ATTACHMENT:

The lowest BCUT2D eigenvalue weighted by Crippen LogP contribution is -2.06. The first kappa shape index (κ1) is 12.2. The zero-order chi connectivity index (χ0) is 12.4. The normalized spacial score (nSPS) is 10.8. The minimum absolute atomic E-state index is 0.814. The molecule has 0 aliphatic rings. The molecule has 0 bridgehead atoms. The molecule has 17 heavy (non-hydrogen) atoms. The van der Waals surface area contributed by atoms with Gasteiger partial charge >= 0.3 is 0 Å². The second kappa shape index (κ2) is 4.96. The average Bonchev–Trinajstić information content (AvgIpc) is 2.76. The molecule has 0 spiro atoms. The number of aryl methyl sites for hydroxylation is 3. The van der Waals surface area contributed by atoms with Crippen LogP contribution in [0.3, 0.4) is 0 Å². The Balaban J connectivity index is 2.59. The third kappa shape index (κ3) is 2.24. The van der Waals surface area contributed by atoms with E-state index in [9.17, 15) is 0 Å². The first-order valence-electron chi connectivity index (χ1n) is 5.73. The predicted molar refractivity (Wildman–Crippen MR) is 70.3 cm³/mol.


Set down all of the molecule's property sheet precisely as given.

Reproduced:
The lowest BCUT2D eigenvalue weighted by Crippen LogP contribution is -2.06. The first kappa shape index (κ1) is 12.2. The zero-order chi connectivity index (χ0) is 12.4. The normalized spacial score (nSPS) is 10.8. The minimum absolute atomic E-state index is 0.814. The molecule has 0 aliphatic rings. The molecule has 0 bridgehead atoms. The molecule has 17 heavy (non-hydrogen) atoms. The van der Waals surface area contributed by atoms with Gasteiger partial charge >= 0.3 is 0 Å². The second kappa shape index (κ2) is 4.96. The average Bonchev–Trinajstić information content (AvgIpc) is 2.76. The molecule has 0 spiro atoms. The number of aryl methyl sites for hydroxylation is 3. The van der Waals surface area contributed by atoms with Crippen LogP contribution in [0.3, 0.4) is 0 Å². The Balaban J connectivity index is 2.59. The third kappa shape index (κ3) is 2.24. The van der Waals surface area contributed by atoms with E-state index in [9.17, 15) is 0 Å². The first-order valence-electron chi connectivity index (χ1n) is 5.73. The predicted molar refractivity (Wildman–Crippen MR) is 70.3 cm³/mol.